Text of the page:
A while back I was talking to a woman who was thinking about becoming a Virtual Assistant and wanted some advice. She said: “I’m confused as to what to do at the moment. Full-time work is a safe option but the hours are too long for me now and I’m trying to run a part-time business too. I need help to figure out the best direction for me.”
When you first start out as a Virtual Assistant, you’ll need to have a good think about what services you want to provide. If you’ve already decided on your niche then you’ll know exactly what your chosen target market needs doing but, if you’re like I was when I first started and you haven’t, here are a few things to think about that might help you work it out.
So you’ve decided to go ahead and become a Virtual Assistant. You know who your target market is, what services you’re going to offer and you’re all ready to get going… all you need now is to decide what to call your shiny new business. Of course, this is easier said than done! So exactly how do you decide on your company name?
Once you’ve decided what to call your Virtual Assistant business, you may want a logo. On one hand, your logo is just a formality so you can launch your business, and on the other, it represents who you are, what you stand for and will also be on all your marketing materials. Plus, if you get it wrong it could be a complete headache to redesign later!
One of the hardest things to decide when you become a Virtual Assistant is how to set your rates. If you charge by the hour then you’ll never earn more than there are hours in the day which is why it’s better to get a client on a retainer or charge a project rate. “But how does that work and how do I do that?!” I hear you cry. Well let’s look at those options in more detail:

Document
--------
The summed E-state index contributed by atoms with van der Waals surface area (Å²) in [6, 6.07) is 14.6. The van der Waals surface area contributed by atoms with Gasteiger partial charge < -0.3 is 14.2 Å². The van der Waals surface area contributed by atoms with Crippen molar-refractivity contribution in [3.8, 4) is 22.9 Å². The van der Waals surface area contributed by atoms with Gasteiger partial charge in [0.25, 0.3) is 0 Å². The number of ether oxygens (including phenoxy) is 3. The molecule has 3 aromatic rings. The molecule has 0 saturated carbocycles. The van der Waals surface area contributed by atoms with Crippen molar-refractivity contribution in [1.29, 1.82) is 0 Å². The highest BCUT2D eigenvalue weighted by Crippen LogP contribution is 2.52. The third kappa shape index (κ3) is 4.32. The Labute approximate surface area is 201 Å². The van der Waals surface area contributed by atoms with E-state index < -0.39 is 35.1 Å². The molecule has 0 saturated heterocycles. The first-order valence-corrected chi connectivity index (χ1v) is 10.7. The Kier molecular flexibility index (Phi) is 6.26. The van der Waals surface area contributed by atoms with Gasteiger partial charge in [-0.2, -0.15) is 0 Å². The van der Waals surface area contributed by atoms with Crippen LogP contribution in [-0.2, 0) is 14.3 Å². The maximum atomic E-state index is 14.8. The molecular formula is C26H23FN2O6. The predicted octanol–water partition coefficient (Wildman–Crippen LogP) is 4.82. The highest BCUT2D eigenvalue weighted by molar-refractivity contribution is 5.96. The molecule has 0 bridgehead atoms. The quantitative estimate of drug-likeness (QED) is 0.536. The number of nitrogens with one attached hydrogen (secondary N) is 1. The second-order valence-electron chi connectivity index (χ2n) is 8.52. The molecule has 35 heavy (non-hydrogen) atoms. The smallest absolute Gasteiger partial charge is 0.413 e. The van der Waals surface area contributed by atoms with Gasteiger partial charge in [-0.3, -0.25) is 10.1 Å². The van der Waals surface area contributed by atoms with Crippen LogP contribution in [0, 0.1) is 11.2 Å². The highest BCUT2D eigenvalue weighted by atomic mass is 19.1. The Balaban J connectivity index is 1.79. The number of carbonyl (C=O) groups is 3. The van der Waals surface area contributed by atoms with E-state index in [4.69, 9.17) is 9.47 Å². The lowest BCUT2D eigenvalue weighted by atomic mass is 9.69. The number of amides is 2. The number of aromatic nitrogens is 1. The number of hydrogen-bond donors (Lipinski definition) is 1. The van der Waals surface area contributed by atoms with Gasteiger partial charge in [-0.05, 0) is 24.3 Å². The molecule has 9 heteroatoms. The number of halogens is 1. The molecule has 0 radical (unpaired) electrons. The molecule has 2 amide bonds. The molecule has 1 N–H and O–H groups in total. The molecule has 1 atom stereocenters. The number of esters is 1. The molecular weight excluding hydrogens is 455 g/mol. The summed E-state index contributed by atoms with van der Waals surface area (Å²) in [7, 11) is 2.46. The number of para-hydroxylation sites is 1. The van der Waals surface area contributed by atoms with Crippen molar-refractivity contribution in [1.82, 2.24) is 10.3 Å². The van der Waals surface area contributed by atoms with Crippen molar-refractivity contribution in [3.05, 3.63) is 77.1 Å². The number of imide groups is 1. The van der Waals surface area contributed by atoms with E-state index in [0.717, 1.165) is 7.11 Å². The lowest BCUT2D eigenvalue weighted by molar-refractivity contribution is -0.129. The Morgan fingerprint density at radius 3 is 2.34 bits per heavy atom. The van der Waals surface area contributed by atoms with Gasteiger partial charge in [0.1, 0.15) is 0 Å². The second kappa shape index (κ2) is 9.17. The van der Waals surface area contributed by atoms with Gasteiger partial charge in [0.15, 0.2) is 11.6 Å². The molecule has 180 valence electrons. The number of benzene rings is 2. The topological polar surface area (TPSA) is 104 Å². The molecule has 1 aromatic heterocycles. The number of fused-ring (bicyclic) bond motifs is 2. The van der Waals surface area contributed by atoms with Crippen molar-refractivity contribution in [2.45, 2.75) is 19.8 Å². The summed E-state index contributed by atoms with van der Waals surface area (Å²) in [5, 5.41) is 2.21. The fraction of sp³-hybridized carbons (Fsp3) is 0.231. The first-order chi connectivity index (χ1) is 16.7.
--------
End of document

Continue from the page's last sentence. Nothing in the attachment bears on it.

When you decide that you’re going to become a Virtual Assistant and take over the Universe, one of the many, many things you’ll need to do is tell the Government you’re no longer working for The Man but for many men and women instead. The information below is based on current UK tax laws so make sure you’re up to date with what you need to do if you live outside of the UK.
Virtual Assistants often feel apprehensive about attending networking events but, as many VAs say it’s their most successful way of landing clients and because you’re going to have to do it anyway, it (literally) pays to be good at it. Talking to a room full of strangers may sound daunting, but with my advice, you’ll be a networking superstar in no time.
When I started out as a Virtual Assistant I thoroughly researched other VA websites and noticed that many of them mentioned contracts or terms and conditions – yet when I asked another Virtual Assistant in my area about them she said she never used a contract and simply trusted her clients. So what did I do?
When I’m trying to talk a client through a task it always helps if I can either see what they’re looking at on their screen or they can see what’s on mine so I can show them what to do. A really easy way to do this is to use the free screen-sharing facility on Skype.
At some point during your VA career, you’re going to get some late-paying clients – it’s just the way things are. Some clients are fantastic and pay your invoices immediately, some like to cut it fine, and some will really test your patience. Here’s how to deal with the late payers without going all Daenerys Targaryen on them.